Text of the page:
October 11, 2007

Grad Students Lobby C.U. to Win Health Insurance for Dependents

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With approximately 7,800 students enrolled in graduate programs and professional schools at Cornell, the cost of the University’s health insurance plan can pose serious problems to not only students, but their families as well.
According to student-elected trustee Mao Ye, there are at least 1,200 dependents of students at Cornell; a dependent is a lawful spouse or same-sex partner of an enrolled Cornell student, or any unmarried child under the age of 19 who is not self-supporting and who resides with, or is court-ordered to receive insurance by, the enrolled Cornell student.
Of these dependents, according to Ye, only 224 spouses and 161 children are covered by Cornell’s Student Health Insurance Program. 75 percent of eligible dependents, he said, run the risk of being uninsured, and he estimated the number of those uninsured to be at least 400.
Dependents are not automatically enrolled in SHIP, so obtaining an exact count of those enrolled in other health plans is difficult because they would have to volunteer their health insurance information to the University. Accordingly, Ye’s tally of 400 is unconfirmed and he considers it a low estimate, the real number being closer to 800 people.
Ye claimed there is a direct correlation between the cost dependents must pay for SHIP and the number of dependents uninsured at Cornell. For the 2007-2008 term, SHIP costs $3,149 for dependents, a sum far greater than the $1,434 premium an enrolled student must pay.
Many graduate researchers and teaching assistants earn approximately $20,000 at Cornell for a nine-month appointment, according to Ye. As the SHIP plan for dependents costs $3,149, and the average Cornell graduate financial aid package is $2,500, paying for a dependent’s coverage is an expense many graduate students do not take lightly.
“My wife and I found the cost of dependent coverage very prohibitive. Because of the high cost relative to the fixed income of the graduate stipend, it wasn’t an affordable option for us,” said Jonathan Senchyne, a Ph.D. student in the English department. “I certainly hope that Cornell has the good sense to recognize where there are serious gaps in coverage and to be proactive in lowering barriers to coverage for graduate student families.”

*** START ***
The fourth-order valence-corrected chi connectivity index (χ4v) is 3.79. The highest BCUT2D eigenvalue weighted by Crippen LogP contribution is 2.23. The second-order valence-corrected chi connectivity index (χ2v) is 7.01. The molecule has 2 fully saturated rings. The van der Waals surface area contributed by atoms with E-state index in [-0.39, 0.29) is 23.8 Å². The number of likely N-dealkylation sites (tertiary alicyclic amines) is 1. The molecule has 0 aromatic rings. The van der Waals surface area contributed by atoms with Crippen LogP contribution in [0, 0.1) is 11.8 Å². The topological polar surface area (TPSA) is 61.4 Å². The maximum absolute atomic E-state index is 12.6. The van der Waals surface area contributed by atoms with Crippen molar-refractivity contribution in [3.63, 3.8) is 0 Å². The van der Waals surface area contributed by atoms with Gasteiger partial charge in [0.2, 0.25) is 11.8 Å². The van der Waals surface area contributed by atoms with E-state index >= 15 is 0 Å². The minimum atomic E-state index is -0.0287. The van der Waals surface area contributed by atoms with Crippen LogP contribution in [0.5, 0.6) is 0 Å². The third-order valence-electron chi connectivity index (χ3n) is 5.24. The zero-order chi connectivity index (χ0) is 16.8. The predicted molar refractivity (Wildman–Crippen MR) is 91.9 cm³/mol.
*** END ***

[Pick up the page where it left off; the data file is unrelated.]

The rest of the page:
The tight job market in Ithaca also contributes to this abundance of insured dependents as spouses of Cornell students have reported on the difficulty of finding local jobs.
“It is a huge issue that grad students face — their spouses not being able to find work,” said Anne Agler grad, who moved to Ithaca to pursue a course of study in nutritional sciences while her husband kept his job by working from home. He uses his income to pay for health insurance through Cornell.
“If I had known this difficult health insurance situation for spouses, it would have affected where I went to school,” she said.
The cost of health insurance for international graduate students, according to Ye is “even more severe” as the United States government requires them to show a $7,500 to $9,000 “dollar bank certificate” to bring their spouses.
“This money may not be a big number here, but it is well beyond the total assets of a student if he is from a developing country, where per capita GDP is only 10 to 20 percent of this number,” he said.
A cyclical trend emerges from the growing number of people without insurance. According to Ye, while people with serious or “high-risk” health ailments purchase insurance, those who do not feel an immediate risk will go without it. Such a pattern will lead to higher costs of insurance, and will ultimately lower enrollment.
“If we continue on this path, dependents’ health insurance will disappear, and we need to stop before we reach this point,” he said.
A universal problem also amounts from the decreasing number of people with health insurance as they are often unable to afford medical care at times when it is needed. The Chickering Group, a company that provides health insurance to many students in the United States, outlines the costly nature of seeking medical attention without insurance. It claims the average cost of a clinical visit to be $200, the cost of a visit to an emergency room to be $600 and the cost of staying in a hospital to be approximately $2,500 a day.
“There is a risk for those uninsured to spread diseases, which poses a danger for the whole community,” said Ye.
To inform the Cornell community of these health insurance-related issues dependents face, Ye, along with Shawn Kong, funding policy chair of the Graduate and Professional Student Association and Rui Zhang, GPSA pay and benefit chair, collected signatures on Ho Plaza yesterday. They hoped to both inform students of the problem, and to inspire dependents to approach the University administrators with their problems.
“This is something we can do if [dependents] make their voices heard,” said Kong.
They collected approximately 500 signatures and considered their petitioning successful.
“Many undergraduates signed. They showed good morals, and they wanted to help others in need. I was touched by the sense of justice the students at Cornell showed,” said Ye.
Ye will present this health insurance problem to the Board of Trustees on Oct. 19. He is currently collaborating with colleagues from the GPSA to create a low-cost health insurance plan that would have wide-reach within the graduate student community at Cornell.